Events

Inequality Hysteresis: how can central banks contribute to an equitable society?

Hosted by the International Inequalities Institute

Online and in-person public event (Hong Kong Theatre, Clement House)

Speakers

Dr Luiz Awazu Pereira da Silva

Dr Luiz Awazu Pereira da Silva

Dr Deniz Igan

Dr Deniz Igan

Dr Benoit Mojon

Dr Benoit Mojon

Chair

Professor Kirsten Sehnbruch

Professor Kirsten Sehnbruch

Growing economic inequality has become a matter of increasing public and policymaking concern in recent years. Some have argued that unconventional monetary policies aggravated this trend, by boosting asset valuations and wealth inequality. The debate is intensified by deep recessions related to the COVID-19 pandemic and resurgent food and energy inflation increasing cost of living in 2022, which unequally impact different groups within society. This event marks the launch of the book Inequality Hysteresis, which highlights a new facet of inequality: its persistence or ‘hysteresis’ after recessions.

The book shows how inequality increases faster and more persistently in the aftermath of recessions and how greater income inequality is associated with deeper recessions, increasing the risk of an adverse feedback loop. For their part, central banks can most effectively contribute to a more equitable society by deploying the necessary tools to deliver on their mandated objectives of price and economic stability. Our speakers highlight the importance of taking inequality into account when designing and implementing fiscal and monetary policy.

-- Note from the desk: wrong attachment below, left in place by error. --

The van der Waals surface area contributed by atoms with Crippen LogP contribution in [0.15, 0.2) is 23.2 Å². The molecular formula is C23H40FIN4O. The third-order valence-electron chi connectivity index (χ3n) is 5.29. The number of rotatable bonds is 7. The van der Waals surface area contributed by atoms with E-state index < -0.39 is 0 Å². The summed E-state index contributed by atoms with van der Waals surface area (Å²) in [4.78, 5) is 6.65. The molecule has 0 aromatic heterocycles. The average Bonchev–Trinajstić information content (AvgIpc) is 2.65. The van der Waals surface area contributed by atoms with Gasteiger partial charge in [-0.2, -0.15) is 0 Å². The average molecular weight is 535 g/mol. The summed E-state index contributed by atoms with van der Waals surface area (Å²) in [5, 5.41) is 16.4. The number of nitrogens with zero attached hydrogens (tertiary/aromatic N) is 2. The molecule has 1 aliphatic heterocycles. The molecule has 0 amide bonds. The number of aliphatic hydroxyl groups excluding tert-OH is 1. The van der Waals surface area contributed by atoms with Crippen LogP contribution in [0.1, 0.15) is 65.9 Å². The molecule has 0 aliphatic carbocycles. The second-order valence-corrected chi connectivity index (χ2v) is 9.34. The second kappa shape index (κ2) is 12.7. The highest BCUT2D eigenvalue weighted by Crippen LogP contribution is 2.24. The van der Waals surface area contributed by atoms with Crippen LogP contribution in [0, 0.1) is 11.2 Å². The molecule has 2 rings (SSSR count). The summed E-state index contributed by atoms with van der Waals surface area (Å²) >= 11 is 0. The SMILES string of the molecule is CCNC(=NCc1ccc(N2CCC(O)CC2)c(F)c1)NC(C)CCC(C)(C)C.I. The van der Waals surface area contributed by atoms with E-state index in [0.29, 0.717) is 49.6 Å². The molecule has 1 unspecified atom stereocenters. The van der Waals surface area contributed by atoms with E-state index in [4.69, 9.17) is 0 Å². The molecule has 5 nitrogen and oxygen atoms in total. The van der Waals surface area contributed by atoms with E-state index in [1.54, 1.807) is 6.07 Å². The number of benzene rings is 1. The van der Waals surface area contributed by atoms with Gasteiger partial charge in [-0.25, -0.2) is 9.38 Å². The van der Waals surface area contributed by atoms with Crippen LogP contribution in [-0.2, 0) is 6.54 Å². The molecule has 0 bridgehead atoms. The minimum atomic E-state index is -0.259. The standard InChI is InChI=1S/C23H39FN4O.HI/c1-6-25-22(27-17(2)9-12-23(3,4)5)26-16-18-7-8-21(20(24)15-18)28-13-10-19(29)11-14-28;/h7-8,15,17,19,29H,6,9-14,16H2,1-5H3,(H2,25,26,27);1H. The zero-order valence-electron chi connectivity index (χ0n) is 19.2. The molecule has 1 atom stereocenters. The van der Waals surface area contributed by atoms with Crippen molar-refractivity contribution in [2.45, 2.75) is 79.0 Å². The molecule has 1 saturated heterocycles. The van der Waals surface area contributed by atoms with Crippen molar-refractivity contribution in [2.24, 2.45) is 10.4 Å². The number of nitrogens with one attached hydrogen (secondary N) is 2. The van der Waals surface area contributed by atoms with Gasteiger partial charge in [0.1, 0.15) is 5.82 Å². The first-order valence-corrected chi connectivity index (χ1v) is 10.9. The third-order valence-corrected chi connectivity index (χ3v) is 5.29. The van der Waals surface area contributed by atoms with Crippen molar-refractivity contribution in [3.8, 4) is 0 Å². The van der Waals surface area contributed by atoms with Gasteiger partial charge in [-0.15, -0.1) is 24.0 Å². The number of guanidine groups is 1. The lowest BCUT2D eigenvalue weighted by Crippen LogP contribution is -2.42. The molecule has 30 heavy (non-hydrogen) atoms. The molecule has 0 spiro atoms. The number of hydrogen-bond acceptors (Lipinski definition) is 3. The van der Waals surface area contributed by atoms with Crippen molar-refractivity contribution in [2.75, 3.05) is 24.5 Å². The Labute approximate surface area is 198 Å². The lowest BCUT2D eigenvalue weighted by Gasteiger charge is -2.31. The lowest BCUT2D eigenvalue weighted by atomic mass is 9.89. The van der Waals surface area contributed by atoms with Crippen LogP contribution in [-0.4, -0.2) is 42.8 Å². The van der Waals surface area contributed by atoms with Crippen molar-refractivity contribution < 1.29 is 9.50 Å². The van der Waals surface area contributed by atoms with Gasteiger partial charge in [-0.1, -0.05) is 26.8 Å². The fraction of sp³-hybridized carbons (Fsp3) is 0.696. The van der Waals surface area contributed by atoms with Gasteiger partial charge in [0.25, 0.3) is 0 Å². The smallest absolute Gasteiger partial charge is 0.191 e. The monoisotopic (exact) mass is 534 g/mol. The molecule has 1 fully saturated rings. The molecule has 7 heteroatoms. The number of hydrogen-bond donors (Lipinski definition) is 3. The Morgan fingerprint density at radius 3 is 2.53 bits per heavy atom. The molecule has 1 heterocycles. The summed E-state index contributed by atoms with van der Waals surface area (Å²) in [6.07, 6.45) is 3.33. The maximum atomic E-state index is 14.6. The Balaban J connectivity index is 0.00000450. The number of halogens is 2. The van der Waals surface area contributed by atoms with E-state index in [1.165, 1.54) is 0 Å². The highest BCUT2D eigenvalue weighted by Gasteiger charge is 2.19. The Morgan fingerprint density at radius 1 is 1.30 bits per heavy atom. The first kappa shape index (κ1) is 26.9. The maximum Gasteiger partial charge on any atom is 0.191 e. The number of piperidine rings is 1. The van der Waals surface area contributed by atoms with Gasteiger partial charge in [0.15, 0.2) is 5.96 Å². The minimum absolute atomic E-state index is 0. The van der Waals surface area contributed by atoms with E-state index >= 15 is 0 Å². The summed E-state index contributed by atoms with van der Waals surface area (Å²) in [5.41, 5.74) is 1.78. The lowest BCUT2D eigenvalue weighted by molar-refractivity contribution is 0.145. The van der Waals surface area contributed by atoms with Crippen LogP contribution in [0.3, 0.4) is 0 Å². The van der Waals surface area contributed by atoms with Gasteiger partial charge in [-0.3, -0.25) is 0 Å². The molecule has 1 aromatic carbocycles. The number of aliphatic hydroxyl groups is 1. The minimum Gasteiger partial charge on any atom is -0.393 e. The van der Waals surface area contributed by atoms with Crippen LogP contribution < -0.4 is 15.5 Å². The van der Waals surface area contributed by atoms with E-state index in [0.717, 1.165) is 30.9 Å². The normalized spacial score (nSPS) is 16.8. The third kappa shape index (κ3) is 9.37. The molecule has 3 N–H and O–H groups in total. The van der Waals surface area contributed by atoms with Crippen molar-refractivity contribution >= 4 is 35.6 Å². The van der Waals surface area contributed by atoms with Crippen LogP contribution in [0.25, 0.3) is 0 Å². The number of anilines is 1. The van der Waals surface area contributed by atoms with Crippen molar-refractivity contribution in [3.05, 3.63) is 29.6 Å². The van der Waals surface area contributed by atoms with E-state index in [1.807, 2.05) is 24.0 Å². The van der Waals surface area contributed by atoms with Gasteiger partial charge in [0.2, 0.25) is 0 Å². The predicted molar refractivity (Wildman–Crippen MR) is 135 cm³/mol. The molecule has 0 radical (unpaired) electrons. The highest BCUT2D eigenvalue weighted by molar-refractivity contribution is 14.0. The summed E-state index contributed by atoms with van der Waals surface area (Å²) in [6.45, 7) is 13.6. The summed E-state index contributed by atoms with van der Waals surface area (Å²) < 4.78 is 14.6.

Meet our speakers and chair

Luiz Awazu Pereira da Silva is the Deputy General Manager of the Bank for International Settlements. Prior to that, he was Deputy Governor at the Central Bank of Brazil, and served as Deputy Finance Minister, at the Ministry of Finance and as Chief Economist of the Ministry of Budget and Planning. He has also worked at the World Bank and, in Japan, at the Institute of Fiscal and Monetary Policy of the Ministry of Finance and the Japan Bank for International Cooperation (JBIC).

Deniz Igan is Head of Macroeconomic Analysis at the Bank for International Settlements. She has held several positions at the International Monetary Fund, such as the Chief of the Systemic Issues Division in the Research Department and co-editor of IMF Research Perspectives. She is a research fellow at the Centre for Economic Policy Research, and a fellow in the European University Institute School of Transnational Governance Policy Leaders Program. She holds a PhD from Princeton University.

Benoit Mojon is Head of Economic Analysis at the Bank for International Settlements. Before joining the BIS, he worked at the Bank of France. He was Head of the Monetary Policy Division from 2008 to 2011, then became Director of Monetary and Financial Studies and a member of the Eurosystem Monetary Policy Committee. He has held research positions at the Federal Reserve Bank of Chicago and the European Central Bank. He holds a PhD in economics from the University of Paris Nanterre.

Kirsten Sehnbruch is a British Academy Global Professor and a Distinguished Policy Fellow at the International Inequalities Institute at the London School of Economics and Political Science. Previously, she was a Research Fellow at the Universidad de Chile, Director of the Institute for Public Policy at the Universidad Diego Portales (Chile), and a Lecturer at the University of California, at Berkeley.

More about this event

This event forms part of LSE’s Understanding the UK Economy series, showcasing research and expertise on the state of the UK economy and its future.

The International Inequalities Institute (@LSEInequalities) at LSE brings together experts from many of the School's departments and centres to lead cutting-edge research focused on understanding why inequalities are escalating in numerous arenas across the world, and to develop critical tools to address these challenges.